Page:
The French BuffetBuffets, credenzas and sideboards share a similar purpose in the dining room. These three pieces of furniture are all similar in function and appearance, and the terms are used to describe furniture used for serving, storage and display.
Certain defining characteristics may help distinguish one from the other, but in many cases, the furniture won’t feature all these elements. What really makes each piece different is its history. This type of furniture is versatile enough that is is not always used in the dining room, making it a practical purchase.
What distinguishes a credenza is a long, low profile, narrow cabinet with multiple storage compartments and a flat top. Usually made from wood, credenzas originally had no legs or feet; instead, they were just cabinets that rested directly on the floor.
Historically, credenzas played an important role in the dining quarters of kings or high-ranking noblemen. The word “credenza” is the Italian equivalent of “credence,” or “truth,” and the food placed on the piece had to be taste-tested to ensure it wasn’t poisoned. A food taster was the person who ingested the food which would be served to confirm that it was safe to eat. One who tests drink in this way was known as a cupbearer.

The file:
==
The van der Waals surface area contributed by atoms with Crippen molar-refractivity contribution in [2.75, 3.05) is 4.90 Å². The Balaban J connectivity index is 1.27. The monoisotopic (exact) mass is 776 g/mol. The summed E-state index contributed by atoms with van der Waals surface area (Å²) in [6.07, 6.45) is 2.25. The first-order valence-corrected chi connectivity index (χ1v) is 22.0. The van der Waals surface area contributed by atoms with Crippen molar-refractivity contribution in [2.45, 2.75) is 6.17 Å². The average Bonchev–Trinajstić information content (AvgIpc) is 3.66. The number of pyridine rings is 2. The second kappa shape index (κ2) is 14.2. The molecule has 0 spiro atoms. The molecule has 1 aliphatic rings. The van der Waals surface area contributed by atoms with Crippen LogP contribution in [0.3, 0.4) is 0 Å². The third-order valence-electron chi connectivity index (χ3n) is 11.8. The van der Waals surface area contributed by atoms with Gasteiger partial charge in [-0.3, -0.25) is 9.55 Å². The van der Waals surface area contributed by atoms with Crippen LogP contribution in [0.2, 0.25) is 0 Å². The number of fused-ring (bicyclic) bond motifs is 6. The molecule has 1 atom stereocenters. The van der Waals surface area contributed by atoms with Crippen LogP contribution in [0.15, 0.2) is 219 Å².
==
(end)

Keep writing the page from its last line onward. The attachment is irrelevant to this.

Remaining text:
The French term “buffet” translates literally as “sideboard.” The word is also closely associated with a self-serve meal spread out buffet-style on a long, narrow table. The origins of the buffet table go back to 16th century Swedish schnapps tables holding the pre-dinner spirits. By the 18th century, schnapps tables evolved into the smorgasbord table, in which food and drinks were laid out for guests. Buffets typically have some type of cabinets or drawers for storage and a flat surface for food and decor.
The long, narrow profile of a sideboard makes it practically identical to a credenza and a buffet. Sideboards comprised of cabinets and, sometimes, drawers. When a sideboard has legs, they tend to be shorter and thicker in size like the one pictured above. Sideboards were first used in late 18th century England, when designer Robert Adams constructed a three-part dining ensemble that included an oblong table centered between two pedestal cupboards resting on urns. The sideboards displayed the finest serving ware in the household, typically silver and fine china.
Our French culinary shop, Aubergine Antiques, carries many many styles of “enfilades” (the French word for buffet or sideboard) as does our garden and architectural antique shop, RF Antiques, and our hub shop Crown and Colony Antiques.
Please visit us online to have a first viewing of our selection and then come visit us to see in person!! http://www.crownandcolony.com
Visit the website through the link provided and then click on Buffets & Sideboards and for NEW CONTAINER items, click on What’s New.
We just received a NEW FRENCH CONTAINER. Our shops are filled with not only sideboards, but all sorts of wonderful antiques at EVERY price point. Please make it a point to visit us before the holidays. Let one of our qualified employees assist you with making the perfect purchase.
Au Revoir! A La Prochaine!!